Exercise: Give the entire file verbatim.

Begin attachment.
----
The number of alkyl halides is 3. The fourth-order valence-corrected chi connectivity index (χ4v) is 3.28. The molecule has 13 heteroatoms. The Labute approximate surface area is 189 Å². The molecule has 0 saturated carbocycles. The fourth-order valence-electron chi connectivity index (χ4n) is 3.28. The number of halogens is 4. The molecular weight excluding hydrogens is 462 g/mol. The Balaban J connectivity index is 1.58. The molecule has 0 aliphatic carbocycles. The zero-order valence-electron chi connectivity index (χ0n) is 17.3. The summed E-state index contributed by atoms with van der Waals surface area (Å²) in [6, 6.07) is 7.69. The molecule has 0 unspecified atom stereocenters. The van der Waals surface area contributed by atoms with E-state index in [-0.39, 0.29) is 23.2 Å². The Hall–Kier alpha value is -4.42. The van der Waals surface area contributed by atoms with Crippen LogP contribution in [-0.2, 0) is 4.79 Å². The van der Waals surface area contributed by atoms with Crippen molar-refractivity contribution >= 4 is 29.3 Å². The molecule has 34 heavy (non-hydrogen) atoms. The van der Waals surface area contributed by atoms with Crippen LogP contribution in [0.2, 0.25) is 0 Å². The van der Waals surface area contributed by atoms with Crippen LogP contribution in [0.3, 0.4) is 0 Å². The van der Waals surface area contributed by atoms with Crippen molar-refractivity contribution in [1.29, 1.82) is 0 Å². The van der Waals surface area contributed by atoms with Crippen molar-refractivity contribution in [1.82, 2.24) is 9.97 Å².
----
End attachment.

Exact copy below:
The number of alkyl halides is 3. The fourth-order valence-corrected chi connectivity index (χ4v) is 3.28. The molecule has 13 heteroatoms. The Labute approximate surface area is 189 Å². The molecule has 0 saturated carbocycles. The fourth-order valence-electron chi connectivity index (χ4n) is 3.28. The number of halogens is 4. The molecular weight excluding hydrogens is 462 g/mol. The Balaban J connectivity index is 1.58. The molecule has 0 aliphatic carbocycles. The zero-order valence-electron chi connectivity index (χ0n) is 17.3. The summed E-state index contributed by atoms with van der Waals surface area (Å²) in [6, 6.07) is 7.69. The molecule has 0 unspecified atom stereocenters. The van der Waals surface area contributed by atoms with E-state index in [-0.39, 0.29) is 23.2 Å². The Hall–Kier alpha value is -4.42. The van der Waals surface area contributed by atoms with Crippen LogP contribution in [-0.2, 0) is 4.79 Å². The van der Waals surface area contributed by atoms with Crippen molar-refractivity contribution >= 4 is 29.3 Å². The molecule has 34 heavy (non-hydrogen) atoms. The van der Waals surface area contributed by atoms with Crippen LogP contribution in [0.2, 0.25) is 0 Å². The van der Waals surface area contributed by atoms with Crippen LogP contribution in [0.3, 0.4) is 0 Å². The van der Waals surface area contributed by atoms with Crippen molar-refractivity contribution in [1.29, 1.82) is 0 Å². The van der Waals surface area contributed by atoms with Crippen molar-refractivity contribution in [1.82, 2.24) is 9.97 Å².